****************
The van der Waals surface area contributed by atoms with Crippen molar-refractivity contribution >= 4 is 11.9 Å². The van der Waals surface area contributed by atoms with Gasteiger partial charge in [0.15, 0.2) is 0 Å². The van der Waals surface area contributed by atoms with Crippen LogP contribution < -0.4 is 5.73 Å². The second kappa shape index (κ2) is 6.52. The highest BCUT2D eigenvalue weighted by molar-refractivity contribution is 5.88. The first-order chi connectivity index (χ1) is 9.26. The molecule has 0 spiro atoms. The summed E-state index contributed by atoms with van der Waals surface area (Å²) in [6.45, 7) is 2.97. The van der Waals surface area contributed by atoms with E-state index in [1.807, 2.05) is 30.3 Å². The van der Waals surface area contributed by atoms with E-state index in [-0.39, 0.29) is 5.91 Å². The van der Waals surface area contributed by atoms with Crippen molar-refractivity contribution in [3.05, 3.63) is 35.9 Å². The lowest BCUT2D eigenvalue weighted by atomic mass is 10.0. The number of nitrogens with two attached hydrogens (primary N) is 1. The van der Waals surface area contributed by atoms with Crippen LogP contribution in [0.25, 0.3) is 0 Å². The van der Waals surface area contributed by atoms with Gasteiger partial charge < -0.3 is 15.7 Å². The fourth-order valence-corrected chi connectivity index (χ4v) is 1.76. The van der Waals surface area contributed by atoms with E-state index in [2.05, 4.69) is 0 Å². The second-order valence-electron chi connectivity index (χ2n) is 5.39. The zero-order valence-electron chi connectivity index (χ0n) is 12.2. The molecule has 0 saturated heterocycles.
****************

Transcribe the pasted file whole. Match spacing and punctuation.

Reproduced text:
The van der Waals surface area contributed by atoms with Crippen molar-refractivity contribution >= 4 is 11.9 Å². The van der Waals surface area contributed by atoms with Gasteiger partial charge in [0.15, 0.2) is 0 Å². The van der Waals surface area contributed by atoms with Crippen LogP contribution < -0.4 is 5.73 Å². The second kappa shape index (κ2) is 6.52. The highest BCUT2D eigenvalue weighted by molar-refractivity contribution is 5.88. The first-order chi connectivity index (χ1) is 9.26. The molecule has 0 spiro atoms. The summed E-state index contributed by atoms with van der Waals surface area (Å²) in [6.45, 7) is 2.97. The van der Waals surface area contributed by atoms with E-state index in [1.807, 2.05) is 30.3 Å². The van der Waals surface area contributed by atoms with E-state index in [-0.39, 0.29) is 5.91 Å². The van der Waals surface area contributed by atoms with Crippen molar-refractivity contribution in [3.05, 3.63) is 35.9 Å². The lowest BCUT2D eigenvalue weighted by atomic mass is 10.0. The number of nitrogens with two attached hydrogens (primary N) is 1. The van der Waals surface area contributed by atoms with Crippen LogP contribution in [0.25, 0.3) is 0 Å². The van der Waals surface area contributed by atoms with Gasteiger partial charge < -0.3 is 15.7 Å². The fourth-order valence-corrected chi connectivity index (χ4v) is 1.76. The van der Waals surface area contributed by atoms with E-state index in [2.05, 4.69) is 0 Å². The second-order valence-electron chi connectivity index (χ2n) is 5.39. The zero-order valence-electron chi connectivity index (χ0n) is 12.2. The molecule has 0 saturated heterocycles.